Maybe. But I think someone who took HSC Physics but no maths (or took General) would be more disadvantaged than someone who took decent to high levels of maths but no HSC Physics.

12. ## Re: Mathematics for engineering

Originally Posted by InteGrand
Maybe. But I think someone who took HSC Physics but no maths (or took General) would be more disadvantaged than someone who took decent to high levels of maths but no HSC Physics.
Absolutely.

I have been urging year 10 students to do the foundation disciplines like Maths (not General, of course), Physics, Chemistry, Biology, Economics,( and English of course) I'm referring to foundation for the non-Humanities courses - depending on their interest and aptitude. Most kids in Yr 10 have no idea what course they want to do. So to keep as many doors open as possible, they should not opt for the various light-weight subjects. It is ridiculous - the NSW HSC offers a choice of over 50 subjects if not a hundred. very one focuses on the ATAR with little regard for the foundation subjects that will help them in their future courses at uni. Most choose the path of least resistance in their subject choices; they pick the easy subjects.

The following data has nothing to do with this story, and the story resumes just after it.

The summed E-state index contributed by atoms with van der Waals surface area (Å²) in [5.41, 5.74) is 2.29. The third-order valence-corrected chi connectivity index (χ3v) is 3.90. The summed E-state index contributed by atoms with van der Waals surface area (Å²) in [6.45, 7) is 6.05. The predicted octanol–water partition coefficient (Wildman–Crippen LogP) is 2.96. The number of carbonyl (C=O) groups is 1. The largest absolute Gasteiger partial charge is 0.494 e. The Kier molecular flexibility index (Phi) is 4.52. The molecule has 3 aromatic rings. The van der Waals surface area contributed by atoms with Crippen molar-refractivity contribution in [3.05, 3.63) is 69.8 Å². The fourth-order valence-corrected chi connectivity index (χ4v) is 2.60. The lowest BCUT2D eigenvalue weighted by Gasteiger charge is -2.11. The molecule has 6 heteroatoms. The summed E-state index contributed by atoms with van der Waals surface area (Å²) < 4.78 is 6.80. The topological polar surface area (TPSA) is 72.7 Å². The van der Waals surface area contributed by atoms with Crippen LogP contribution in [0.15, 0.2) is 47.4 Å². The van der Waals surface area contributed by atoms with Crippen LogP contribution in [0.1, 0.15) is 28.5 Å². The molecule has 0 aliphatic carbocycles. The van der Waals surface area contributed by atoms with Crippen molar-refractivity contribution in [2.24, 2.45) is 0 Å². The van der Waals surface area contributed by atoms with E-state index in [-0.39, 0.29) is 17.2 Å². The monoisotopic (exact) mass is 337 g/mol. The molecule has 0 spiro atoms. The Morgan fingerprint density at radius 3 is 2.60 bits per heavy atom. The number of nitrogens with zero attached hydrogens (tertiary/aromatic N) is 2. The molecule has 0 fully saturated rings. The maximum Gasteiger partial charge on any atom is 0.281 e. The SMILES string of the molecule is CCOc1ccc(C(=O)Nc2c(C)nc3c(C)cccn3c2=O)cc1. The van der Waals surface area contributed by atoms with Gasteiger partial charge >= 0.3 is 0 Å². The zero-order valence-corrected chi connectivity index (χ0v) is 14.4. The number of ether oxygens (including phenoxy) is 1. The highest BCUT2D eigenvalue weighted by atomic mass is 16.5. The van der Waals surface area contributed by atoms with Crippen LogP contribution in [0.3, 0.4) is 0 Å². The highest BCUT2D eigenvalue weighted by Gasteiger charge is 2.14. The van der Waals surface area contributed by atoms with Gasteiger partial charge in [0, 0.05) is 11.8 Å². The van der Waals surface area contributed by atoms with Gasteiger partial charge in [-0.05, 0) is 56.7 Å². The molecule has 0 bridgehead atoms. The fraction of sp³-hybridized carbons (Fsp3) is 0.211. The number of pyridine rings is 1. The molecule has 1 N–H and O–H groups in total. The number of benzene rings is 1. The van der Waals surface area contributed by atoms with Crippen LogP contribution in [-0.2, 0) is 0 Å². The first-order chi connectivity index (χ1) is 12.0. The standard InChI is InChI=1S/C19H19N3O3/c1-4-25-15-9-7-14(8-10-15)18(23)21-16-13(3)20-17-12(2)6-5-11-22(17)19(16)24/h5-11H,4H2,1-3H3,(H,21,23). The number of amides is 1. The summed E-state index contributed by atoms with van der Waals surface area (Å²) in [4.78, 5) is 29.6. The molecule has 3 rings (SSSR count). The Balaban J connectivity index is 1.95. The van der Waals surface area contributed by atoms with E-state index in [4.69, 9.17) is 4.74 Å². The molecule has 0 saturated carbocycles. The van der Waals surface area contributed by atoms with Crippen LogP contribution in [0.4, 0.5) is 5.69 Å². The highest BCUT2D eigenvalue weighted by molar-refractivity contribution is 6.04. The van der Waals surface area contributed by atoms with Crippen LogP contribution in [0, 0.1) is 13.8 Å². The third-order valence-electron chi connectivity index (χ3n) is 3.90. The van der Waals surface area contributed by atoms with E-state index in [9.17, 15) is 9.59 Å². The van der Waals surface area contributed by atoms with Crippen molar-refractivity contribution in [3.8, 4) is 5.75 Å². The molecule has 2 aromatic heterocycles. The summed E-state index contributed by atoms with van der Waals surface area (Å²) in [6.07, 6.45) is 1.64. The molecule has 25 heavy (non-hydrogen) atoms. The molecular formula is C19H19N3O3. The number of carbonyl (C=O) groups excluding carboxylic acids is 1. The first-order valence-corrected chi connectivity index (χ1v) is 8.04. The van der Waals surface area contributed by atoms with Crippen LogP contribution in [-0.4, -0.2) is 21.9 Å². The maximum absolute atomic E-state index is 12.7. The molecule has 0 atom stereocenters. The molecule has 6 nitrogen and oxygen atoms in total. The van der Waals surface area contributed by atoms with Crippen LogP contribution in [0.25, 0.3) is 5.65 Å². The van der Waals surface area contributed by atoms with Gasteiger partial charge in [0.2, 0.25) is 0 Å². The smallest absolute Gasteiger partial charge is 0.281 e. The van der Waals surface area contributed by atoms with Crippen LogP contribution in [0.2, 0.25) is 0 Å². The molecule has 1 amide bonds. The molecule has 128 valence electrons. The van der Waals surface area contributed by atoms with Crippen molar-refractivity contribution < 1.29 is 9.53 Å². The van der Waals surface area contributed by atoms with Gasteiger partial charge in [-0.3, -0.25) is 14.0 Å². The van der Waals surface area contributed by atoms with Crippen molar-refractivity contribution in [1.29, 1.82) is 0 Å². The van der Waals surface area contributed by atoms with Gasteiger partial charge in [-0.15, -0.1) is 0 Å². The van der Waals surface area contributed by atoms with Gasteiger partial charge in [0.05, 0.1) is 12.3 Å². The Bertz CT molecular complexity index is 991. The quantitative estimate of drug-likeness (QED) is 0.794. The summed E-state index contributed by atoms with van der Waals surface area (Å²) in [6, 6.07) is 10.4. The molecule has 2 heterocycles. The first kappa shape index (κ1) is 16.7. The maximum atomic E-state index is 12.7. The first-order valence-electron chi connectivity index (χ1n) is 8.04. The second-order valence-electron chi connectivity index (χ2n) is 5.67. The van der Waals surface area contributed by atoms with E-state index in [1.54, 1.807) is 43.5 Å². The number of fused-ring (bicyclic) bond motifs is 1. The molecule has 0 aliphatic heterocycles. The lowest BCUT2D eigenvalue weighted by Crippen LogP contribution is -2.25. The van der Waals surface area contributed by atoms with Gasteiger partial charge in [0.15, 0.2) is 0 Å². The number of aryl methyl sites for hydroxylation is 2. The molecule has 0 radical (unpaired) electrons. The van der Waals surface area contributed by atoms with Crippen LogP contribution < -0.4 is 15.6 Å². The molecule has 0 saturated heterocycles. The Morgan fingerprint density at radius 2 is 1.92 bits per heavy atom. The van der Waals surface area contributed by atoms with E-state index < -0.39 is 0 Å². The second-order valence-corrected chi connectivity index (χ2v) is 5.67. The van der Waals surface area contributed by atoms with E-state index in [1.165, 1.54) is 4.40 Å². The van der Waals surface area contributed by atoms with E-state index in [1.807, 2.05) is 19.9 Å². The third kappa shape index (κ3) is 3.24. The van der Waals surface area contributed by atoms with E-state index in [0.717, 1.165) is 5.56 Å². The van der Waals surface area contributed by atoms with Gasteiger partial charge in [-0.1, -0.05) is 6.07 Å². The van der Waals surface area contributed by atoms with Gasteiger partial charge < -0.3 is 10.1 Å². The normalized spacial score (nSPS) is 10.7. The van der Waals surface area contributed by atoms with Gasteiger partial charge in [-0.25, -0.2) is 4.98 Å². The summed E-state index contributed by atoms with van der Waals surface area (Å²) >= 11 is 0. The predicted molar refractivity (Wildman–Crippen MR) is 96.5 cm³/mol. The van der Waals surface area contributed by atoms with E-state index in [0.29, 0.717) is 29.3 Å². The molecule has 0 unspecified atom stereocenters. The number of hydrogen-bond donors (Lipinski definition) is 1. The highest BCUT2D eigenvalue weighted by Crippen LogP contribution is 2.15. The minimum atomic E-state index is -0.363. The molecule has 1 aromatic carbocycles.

13. ## Re: Mathematics for engineering

Apparently hsc physics focuses more on the history and philosophical side with very little calculations, not sure if this is true. Can somebody confirm?

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14. ## Re: Mathematics for engineering

Originally Posted by Sien
Apparently hsc physics focuses more on the history and philosophical side with very little calculations, not sure if this is true. Can somebody confirm?